In late September Paddy Power announced Roller, a product/brand aimed specifically at real-money casino gamers on Apple’s premium touchscreen devices. In the release, Nick Abrahams, MD for Roller said: “There’s an estimated nine million iPad and iPhone users in the UK, and this market is set to grow. Yet until now there has been no actual real money casino app available that makes use of the potential of these devices. Customers like apps – they offer a more seamless experience – which is why they’ve become a part of everyday life. The apps customers told us they enjoy the most are the ones that make best use of the device’s unique capabilities to give a better experience. That’s what Roller is all about – delivering a better, real-money mobile casino experience.”
Roller itself was developed in conjunction with Viaden Gaming, experts in app design for Apple’s devices. It features 19 casino games including roulette, blackjack and slots, with the games making use of the interactive nature of the device, such as touchscreen ‘spin the wheel’ functionality for roulette and an interactive slot bonus round that uses the accelerometer in the device to provide ‘tilt’ functionality.
Being specifically designed for iPhone and iPad means the app also features high quality graphics and full integration of the player’s music library to promise a better user experience on mobile or tablet than has previously been possible.
Casino International Online caught up with Nick to talk about this exciting new brand:
Casino International Online (CIO): Please tell us a bit about your own background.
Nick Abrahams (NA): I’m a relative internet gambling veteran, having spent six years at Betfair from 2004 before moving to Paddy Power in 2011. At Betfair I worked across a few different areas, helping launch a variety of different gaming verticals, devising some of their Exchange Games and Zero Lounge Casino products ending up as Head of Commercial Strategy and Analysis for the business. Prior to that I’d spent some time in strategy consulting and ran my own casino affiliate business.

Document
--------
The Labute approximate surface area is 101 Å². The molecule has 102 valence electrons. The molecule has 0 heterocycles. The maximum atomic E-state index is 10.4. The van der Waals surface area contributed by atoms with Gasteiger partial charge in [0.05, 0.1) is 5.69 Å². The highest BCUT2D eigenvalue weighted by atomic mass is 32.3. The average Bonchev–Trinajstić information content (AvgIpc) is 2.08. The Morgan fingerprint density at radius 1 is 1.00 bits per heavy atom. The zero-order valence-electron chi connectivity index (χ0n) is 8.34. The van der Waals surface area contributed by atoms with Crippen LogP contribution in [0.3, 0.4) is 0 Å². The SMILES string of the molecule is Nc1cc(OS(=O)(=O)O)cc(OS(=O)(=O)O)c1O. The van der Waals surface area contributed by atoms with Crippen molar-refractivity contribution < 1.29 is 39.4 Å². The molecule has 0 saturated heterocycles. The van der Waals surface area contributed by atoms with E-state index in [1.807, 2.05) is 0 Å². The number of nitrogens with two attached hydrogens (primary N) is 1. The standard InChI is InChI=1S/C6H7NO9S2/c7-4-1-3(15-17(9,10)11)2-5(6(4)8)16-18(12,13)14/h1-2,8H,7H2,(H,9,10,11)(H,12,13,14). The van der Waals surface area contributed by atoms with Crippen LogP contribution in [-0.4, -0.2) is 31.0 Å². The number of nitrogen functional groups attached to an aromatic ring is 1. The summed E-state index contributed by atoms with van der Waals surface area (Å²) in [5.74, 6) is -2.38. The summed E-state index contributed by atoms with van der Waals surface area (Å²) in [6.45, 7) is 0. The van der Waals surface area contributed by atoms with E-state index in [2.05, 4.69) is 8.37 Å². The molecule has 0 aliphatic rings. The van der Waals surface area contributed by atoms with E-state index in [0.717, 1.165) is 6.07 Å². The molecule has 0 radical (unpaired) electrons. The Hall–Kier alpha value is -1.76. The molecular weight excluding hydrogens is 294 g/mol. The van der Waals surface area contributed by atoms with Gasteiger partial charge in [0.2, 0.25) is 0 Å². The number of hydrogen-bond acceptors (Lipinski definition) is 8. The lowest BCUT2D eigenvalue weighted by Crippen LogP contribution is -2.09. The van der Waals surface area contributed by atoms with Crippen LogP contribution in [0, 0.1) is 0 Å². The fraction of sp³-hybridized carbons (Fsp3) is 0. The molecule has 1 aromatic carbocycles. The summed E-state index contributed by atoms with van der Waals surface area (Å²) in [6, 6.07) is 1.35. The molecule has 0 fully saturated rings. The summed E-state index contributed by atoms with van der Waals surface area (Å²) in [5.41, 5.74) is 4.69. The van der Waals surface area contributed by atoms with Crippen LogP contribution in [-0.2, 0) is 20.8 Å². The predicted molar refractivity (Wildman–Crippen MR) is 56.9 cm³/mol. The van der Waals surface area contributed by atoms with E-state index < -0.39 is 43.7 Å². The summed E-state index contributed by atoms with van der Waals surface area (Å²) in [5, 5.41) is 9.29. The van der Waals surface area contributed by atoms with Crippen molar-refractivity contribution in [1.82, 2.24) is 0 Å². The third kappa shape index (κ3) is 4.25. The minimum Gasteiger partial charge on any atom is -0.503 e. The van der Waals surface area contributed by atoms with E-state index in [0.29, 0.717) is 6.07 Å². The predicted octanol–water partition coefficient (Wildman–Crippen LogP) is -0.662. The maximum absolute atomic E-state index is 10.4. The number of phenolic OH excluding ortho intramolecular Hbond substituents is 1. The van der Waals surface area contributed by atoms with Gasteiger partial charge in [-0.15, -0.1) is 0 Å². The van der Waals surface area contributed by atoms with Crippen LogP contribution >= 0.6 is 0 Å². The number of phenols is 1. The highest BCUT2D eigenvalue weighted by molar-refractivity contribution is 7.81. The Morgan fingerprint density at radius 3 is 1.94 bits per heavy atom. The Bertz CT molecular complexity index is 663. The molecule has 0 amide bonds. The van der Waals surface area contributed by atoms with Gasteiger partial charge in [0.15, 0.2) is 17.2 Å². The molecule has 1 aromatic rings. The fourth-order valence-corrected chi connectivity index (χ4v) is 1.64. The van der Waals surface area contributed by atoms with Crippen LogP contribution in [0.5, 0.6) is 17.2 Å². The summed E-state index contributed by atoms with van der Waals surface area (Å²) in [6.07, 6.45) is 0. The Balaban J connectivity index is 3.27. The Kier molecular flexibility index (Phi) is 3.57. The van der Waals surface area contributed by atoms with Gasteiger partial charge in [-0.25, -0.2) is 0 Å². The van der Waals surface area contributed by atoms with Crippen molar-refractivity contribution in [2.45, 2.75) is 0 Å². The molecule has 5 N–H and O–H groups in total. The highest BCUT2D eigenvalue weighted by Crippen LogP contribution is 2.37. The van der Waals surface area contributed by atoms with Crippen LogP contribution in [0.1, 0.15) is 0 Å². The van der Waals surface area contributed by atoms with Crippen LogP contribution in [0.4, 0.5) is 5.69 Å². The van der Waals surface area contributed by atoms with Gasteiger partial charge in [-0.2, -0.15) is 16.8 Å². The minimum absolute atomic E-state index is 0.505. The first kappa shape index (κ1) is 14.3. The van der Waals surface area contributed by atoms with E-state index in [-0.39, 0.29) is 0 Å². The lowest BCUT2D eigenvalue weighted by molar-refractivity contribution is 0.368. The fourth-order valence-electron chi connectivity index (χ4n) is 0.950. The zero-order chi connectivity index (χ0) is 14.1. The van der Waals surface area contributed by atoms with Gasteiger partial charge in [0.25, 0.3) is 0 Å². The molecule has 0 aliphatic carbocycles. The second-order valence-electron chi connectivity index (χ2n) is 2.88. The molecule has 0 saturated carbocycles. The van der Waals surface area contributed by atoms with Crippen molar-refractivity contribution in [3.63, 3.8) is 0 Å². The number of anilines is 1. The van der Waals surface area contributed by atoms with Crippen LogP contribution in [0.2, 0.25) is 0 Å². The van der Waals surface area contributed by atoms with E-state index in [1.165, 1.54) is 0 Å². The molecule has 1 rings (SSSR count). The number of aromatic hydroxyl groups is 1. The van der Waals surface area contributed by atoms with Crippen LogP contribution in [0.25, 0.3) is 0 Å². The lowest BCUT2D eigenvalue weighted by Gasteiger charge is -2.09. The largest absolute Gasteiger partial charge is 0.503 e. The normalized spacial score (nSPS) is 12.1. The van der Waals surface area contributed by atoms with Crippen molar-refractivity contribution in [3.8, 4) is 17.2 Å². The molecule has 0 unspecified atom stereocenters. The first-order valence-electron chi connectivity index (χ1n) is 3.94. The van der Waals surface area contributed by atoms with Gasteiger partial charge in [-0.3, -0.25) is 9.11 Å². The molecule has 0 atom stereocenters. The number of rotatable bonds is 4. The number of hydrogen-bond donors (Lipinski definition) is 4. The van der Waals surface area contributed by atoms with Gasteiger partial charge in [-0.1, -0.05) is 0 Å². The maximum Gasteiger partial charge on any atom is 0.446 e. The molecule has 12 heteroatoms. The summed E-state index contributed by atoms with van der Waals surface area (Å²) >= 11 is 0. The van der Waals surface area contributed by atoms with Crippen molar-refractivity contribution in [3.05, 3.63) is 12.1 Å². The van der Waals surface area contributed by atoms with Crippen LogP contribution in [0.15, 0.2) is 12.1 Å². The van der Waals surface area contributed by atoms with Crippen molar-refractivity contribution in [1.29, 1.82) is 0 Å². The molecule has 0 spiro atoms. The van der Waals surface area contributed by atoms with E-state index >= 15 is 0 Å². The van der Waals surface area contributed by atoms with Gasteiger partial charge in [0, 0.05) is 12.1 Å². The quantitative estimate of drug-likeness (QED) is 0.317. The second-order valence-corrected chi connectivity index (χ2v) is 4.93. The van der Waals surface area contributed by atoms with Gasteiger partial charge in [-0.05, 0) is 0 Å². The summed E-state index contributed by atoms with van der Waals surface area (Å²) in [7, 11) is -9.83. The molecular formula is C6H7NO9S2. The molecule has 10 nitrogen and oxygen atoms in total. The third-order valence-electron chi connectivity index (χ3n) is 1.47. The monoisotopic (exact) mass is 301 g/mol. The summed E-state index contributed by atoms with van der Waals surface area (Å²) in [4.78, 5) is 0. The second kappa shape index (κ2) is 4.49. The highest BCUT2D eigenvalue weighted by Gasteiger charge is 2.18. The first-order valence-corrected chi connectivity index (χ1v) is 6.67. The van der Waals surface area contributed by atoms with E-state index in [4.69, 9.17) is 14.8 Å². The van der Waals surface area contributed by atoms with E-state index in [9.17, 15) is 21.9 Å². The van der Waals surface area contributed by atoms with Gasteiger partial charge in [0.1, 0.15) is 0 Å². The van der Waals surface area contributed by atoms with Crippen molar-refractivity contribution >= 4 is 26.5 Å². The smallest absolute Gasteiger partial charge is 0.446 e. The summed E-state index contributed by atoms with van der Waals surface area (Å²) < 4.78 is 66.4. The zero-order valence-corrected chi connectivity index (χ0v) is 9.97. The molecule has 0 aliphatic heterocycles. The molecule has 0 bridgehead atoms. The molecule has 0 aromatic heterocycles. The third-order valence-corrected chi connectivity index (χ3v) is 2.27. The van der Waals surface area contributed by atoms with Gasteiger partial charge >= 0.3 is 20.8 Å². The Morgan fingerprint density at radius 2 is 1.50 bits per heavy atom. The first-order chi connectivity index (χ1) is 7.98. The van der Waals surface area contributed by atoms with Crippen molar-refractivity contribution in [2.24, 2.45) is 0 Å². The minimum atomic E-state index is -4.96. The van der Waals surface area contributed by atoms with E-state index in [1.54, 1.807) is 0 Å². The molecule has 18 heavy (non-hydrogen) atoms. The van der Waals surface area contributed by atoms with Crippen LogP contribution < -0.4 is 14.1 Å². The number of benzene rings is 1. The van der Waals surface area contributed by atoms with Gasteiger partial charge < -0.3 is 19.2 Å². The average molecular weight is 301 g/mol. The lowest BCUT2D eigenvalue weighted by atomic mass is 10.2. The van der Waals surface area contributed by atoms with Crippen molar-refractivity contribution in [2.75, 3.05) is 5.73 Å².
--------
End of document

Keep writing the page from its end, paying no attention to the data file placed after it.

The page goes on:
CIO: How did Roller come into being?
NA: The idea essentially came from the disappointing experiences I’d had trying to use real-money casino products on my iPhone and iPad and then hearing the same experience being reflected back by customers. We had customers telling us “I prefer using my iPad to my PC when I’m at home” but the industry wasn’t catering for these customers in any successful format. In terms of coming up with the brand, we spent a good number of weeks batting around names and identities until we hit upon Roller as you see it today. I was looking back on some of the others from the early stages – Roller as a brand shines out compared to our early efforts.
CIO: What advantages/opportunities does the Paddy Power connection bring to Roller?
NA: Clearly having the backing, know-how and scale of an organisation like Paddy Power makes a massive difference to getting something like this off the ground. Equally, we know that trust is consistently one of the key barriers for online gambling customers and having the well-known and hugely well respected Paddy Power brand puts us in a great position verses some of our competitors.
CIO: Why do you think the sector has been so slow to bring iPad/iPhone-specific real money products to market?
NA: Really interesting question, which broadly comes down to a couple of reasons. Firstly I think people are, legitimately, concerned about the App Store rules and approval process. It takes a big investment to get a quality product to market – this isn’t something that you can get two guys in a garage to knock up over 6 months – and business are rightly worried that Apple might just say “no”. Secondly, I think people have struggled with the idea of having a product that can only operate in fully-regulated markets. A lot of other casino business operate across a variety of different regions and it’s a difficult decision for them to launch a product that they know won’t be available for a significant portion of their customer base.
CIO: What makes this specific project interesting to you?
NA: The interesting aspect has been delivering a product and brand from concept to launch in a new channel. When we started there weren’t any real-money casino products in the App Store. Therefore it was a case of designing a product that sets the benchmark in terms of usability and design, rather than just looking at competitor’s offerings and tweaking it. We have tried to put a big emphasis on innovation and implementing features that wouldn’t necessarily work on a desktop product – some will work, some won’t, but the not knowing’s part of what makes it interesting.
CIO: Please give us some examples of how the product makes use of…
NA: This is solely a mobile/tablet product, so everything is done via the touchscreen. However, we’ve made it a bit more interesting than that; for example, you swipe down on the slots to spin the reels and swipe the screen to thrown the ball in Roller Roulette.